As part of my Giro d’Italia of 2011, the infamous Monte Zoncolan (1,750 meters) was included in the road book.
I took on the ascend from Ovaro, after a three hour drive to get there – shortly before 1pm, with a temperature of well over 30 degrees Celsius at the foot, I got on my bike.
The fatigue from the stages the days before, coupled with the temperature – rising to 37 degrees while climbing – made this the only ascend to date, during which I thought several times that I would not make it…
For the Giro of 2015, I considered a new attempt at the Monte Zoncolan – better prepared this time – but I wisely put a lid on that.
From Ovaro, the ascend of the Zoncolan is ‘only’ 9.9 kilometers long, but with an elevation gain of 1,204 meters, the average grade amounts to a staggering 12.2%.
Read the stories of people – like me – that have done it and if that doesn’t make you shit your pants, Google for comments by professional cyclists like Damiano Cunego: “The Monte Zoncolan is not hell, it is not a monster. It is much worse than that…”
The steepest kilometer has an average of 17.2%, the steepest 5 kilometer stretch is 15.4% and the steepest shorter sections get up to 20%.
During the ‘middle’ 6 kilometers, every time you think it can not get any worse, or if you hope you will be able to catch your breath around the next corner, you will be confronted with an even more impossible stretch.
It’s only between kilometers 8.5 and 9.5 – the part with the galleries – that you are offered a short respite, before you take on the final steep 800, 900 meters to the summit.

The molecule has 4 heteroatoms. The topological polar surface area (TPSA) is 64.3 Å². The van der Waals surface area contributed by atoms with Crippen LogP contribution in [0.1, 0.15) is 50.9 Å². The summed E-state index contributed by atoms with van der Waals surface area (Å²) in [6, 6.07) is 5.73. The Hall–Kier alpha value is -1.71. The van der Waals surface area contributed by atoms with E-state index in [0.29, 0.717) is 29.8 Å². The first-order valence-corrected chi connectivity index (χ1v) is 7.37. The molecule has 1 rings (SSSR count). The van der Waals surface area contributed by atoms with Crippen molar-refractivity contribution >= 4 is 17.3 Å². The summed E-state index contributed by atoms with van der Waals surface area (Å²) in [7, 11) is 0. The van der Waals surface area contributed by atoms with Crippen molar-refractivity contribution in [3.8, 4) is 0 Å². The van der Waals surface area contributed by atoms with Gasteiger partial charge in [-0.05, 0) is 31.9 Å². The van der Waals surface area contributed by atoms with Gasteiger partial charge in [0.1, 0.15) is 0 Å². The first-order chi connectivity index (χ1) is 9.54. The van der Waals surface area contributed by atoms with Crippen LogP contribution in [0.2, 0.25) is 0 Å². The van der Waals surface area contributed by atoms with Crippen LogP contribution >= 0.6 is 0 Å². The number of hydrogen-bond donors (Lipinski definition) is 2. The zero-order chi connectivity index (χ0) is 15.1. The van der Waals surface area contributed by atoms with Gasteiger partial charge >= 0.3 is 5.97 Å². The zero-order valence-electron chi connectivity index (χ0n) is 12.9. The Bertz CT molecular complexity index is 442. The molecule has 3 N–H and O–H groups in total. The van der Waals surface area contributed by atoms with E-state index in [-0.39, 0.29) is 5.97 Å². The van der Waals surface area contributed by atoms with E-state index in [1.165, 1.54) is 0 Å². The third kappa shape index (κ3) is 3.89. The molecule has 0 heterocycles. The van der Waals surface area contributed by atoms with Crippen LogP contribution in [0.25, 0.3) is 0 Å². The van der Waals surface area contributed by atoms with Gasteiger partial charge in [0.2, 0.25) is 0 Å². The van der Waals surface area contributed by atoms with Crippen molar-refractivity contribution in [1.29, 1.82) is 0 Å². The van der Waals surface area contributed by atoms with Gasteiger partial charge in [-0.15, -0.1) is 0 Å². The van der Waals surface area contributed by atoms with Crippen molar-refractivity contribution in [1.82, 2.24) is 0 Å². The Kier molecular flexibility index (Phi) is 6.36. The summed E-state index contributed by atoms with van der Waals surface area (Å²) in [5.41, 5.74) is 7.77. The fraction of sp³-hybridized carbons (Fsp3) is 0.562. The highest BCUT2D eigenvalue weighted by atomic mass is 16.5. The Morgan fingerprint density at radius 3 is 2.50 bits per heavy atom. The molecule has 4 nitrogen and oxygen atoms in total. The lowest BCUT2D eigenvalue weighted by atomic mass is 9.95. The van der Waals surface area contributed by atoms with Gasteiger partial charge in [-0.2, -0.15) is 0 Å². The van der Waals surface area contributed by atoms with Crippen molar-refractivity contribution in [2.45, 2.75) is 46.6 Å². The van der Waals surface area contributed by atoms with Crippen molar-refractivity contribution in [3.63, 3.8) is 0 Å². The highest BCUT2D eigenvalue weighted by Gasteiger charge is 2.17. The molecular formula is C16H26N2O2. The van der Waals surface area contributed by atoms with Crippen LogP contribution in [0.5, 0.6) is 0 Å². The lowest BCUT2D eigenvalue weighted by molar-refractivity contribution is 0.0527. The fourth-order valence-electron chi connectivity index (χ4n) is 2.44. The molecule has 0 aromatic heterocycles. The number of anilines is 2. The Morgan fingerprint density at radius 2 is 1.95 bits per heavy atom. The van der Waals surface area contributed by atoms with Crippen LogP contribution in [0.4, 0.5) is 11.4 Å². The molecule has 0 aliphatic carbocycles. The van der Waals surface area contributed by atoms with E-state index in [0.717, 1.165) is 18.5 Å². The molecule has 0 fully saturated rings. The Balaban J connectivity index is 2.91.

And if you think there will be a nice little tavern where you can recover and enjoy some well deserved snack, you will be disappointed: other than the summit sign, there is absolutely nothing there…
A video from the Col Collective here.
At first glance, the climb on the eastern flank from Sutrio seems less of a suicide mission than the one from Ovaro: 1,198 meters of elevation gain, but over 13.3 kilometers – an average of ‘only’ 9%…
The first 8 kilometers are definitely less hard, but the final 3 are just as ridiculously steep as the climb out of Ovaro.
So, use the ‘flat-ish’ bit between kilometers 9.8 and 11.2 to the max to ‘recover’ and prepare for that final.
It averages 12.9% and features a kilometer at 14.1%…
The climb from Sutrio has an alternative probably even more insane than the Ovaro ascend: starting in Priola.
It has the last 3 kilometers in common with Sutrio and like Ovaro, it features a steepest kilometer of 17.2%, plus a 5 kilometer stretch at 14%.
However, the entire climb has an average of 13.2%, which is worse than the Ovaro climb.
If you take the first ‘flat’ 500 meters out of it, that becomes close to 14%.
And although it’s 1 kilometer shorter, it doesn’t offer any respite, anywhere…